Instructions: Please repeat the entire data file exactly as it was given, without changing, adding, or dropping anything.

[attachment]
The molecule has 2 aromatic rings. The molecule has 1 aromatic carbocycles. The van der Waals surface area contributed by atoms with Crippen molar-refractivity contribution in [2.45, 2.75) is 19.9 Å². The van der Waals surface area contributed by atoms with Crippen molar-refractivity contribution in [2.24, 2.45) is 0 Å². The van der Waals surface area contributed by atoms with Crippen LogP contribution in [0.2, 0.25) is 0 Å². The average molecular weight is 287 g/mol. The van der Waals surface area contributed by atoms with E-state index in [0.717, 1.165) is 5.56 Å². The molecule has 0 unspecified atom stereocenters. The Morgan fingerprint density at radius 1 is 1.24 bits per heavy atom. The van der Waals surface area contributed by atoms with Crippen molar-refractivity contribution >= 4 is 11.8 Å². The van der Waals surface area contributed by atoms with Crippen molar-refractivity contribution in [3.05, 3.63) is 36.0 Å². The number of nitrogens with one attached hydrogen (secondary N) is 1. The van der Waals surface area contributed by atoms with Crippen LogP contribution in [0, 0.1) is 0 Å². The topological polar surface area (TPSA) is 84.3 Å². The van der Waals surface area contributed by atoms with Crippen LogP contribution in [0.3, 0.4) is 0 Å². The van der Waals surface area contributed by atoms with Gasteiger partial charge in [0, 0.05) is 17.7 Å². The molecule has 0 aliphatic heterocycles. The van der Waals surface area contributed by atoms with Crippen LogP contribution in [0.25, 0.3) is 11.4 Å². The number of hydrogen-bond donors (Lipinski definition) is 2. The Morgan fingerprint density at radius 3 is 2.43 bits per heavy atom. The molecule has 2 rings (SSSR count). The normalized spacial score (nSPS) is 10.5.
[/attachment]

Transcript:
The molecule has 2 aromatic rings. The molecule has 1 aromatic carbocycles. The van der Waals surface area contributed by atoms with Crippen molar-refractivity contribution in [2.45, 2.75) is 19.9 Å². The van der Waals surface area contributed by atoms with Crippen molar-refractivity contribution in [2.24, 2.45) is 0 Å². The van der Waals surface area contributed by atoms with Crippen LogP contribution in [0.2, 0.25) is 0 Å². The average molecular weight is 287 g/mol. The van der Waals surface area contributed by atoms with E-state index in [0.717, 1.165) is 5.56 Å². The molecule has 0 unspecified atom stereocenters. The Morgan fingerprint density at radius 1 is 1.24 bits per heavy atom. The van der Waals surface area contributed by atoms with Crippen molar-refractivity contribution >= 4 is 11.8 Å². The van der Waals surface area contributed by atoms with Crippen molar-refractivity contribution in [3.05, 3.63) is 36.0 Å². The number of nitrogens with one attached hydrogen (secondary N) is 1. The van der Waals surface area contributed by atoms with Crippen LogP contribution in [0, 0.1) is 0 Å². The topological polar surface area (TPSA) is 84.3 Å². The van der Waals surface area contributed by atoms with Crippen LogP contribution in [0.3, 0.4) is 0 Å². The van der Waals surface area contributed by atoms with Gasteiger partial charge in [0, 0.05) is 17.7 Å². The molecule has 0 aliphatic heterocycles. The van der Waals surface area contributed by atoms with Crippen LogP contribution in [0.25, 0.3) is 11.4 Å². The number of hydrogen-bond donors (Lipinski definition) is 2. The Morgan fingerprint density at radius 3 is 2.43 bits per heavy atom. The molecule has 2 rings (SSSR count). The normalized spacial score (nSPS) is 10.5.